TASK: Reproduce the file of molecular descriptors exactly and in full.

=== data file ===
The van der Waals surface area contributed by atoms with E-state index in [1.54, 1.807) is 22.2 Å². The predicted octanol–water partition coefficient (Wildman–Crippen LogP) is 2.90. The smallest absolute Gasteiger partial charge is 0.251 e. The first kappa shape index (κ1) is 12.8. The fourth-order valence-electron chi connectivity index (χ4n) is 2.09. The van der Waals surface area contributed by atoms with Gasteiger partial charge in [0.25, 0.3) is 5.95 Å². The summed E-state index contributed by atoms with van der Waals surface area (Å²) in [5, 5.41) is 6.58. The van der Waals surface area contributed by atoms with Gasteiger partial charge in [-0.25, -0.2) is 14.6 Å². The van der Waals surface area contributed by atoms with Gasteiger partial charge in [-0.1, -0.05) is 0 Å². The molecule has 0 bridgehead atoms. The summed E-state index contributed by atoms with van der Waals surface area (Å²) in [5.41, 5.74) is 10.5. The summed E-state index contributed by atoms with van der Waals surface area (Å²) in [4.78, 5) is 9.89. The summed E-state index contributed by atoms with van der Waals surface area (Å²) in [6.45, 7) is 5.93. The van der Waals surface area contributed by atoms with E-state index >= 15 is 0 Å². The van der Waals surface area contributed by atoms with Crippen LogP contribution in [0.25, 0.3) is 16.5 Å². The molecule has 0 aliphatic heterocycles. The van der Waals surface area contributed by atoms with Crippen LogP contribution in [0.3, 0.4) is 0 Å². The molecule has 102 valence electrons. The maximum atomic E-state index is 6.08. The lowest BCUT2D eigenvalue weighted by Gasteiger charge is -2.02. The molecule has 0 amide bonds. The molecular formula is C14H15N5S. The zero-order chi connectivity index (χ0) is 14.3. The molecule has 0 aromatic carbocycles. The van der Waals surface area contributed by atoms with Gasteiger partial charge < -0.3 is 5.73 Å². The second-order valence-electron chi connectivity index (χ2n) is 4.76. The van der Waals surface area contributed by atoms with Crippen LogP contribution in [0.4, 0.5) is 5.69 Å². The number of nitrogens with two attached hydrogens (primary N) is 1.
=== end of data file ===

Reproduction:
The van der Waals surface area contributed by atoms with E-state index in [1.54, 1.807) is 22.2 Å². The predicted octanol–water partition coefficient (Wildman–Crippen LogP) is 2.90. The smallest absolute Gasteiger partial charge is 0.251 e. The first kappa shape index (κ1) is 12.8. The fourth-order valence-electron chi connectivity index (χ4n) is 2.09. The van der Waals surface area contributed by atoms with Gasteiger partial charge in [0.25, 0.3) is 5.95 Å². The summed E-state index contributed by atoms with van der Waals surface area (Å²) in [5, 5.41) is 6.58. The van der Waals surface area contributed by atoms with Gasteiger partial charge in [-0.25, -0.2) is 14.6 Å². The van der Waals surface area contributed by atoms with Gasteiger partial charge in [-0.1, -0.05) is 0 Å². The molecule has 0 bridgehead atoms. The summed E-state index contributed by atoms with van der Waals surface area (Å²) in [5.41, 5.74) is 10.5. The summed E-state index contributed by atoms with van der Waals surface area (Å²) in [4.78, 5) is 9.89. The summed E-state index contributed by atoms with van der Waals surface area (Å²) in [6.45, 7) is 5.93. The van der Waals surface area contributed by atoms with E-state index >= 15 is 0 Å². The van der Waals surface area contributed by atoms with Crippen LogP contribution in [0.25, 0.3) is 16.5 Å². The molecule has 0 aliphatic heterocycles. The van der Waals surface area contributed by atoms with Crippen LogP contribution in [0.3, 0.4) is 0 Å². The molecule has 102 valence electrons. The maximum atomic E-state index is 6.08. The lowest BCUT2D eigenvalue weighted by Gasteiger charge is -2.02. The molecule has 0 amide bonds. The molecular formula is C14H15N5S. The zero-order chi connectivity index (χ0) is 14.3. The molecule has 0 aromatic carbocycles. The van der Waals surface area contributed by atoms with Gasteiger partial charge < -0.3 is 5.73 Å². The second-order valence-electron chi connectivity index (χ2n) is 4.76. The van der Waals surface area contributed by atoms with Crippen LogP contribution in [0.4, 0.5) is 5.69 Å². The number of nitrogens with two attached hydrogens (primary N) is 1.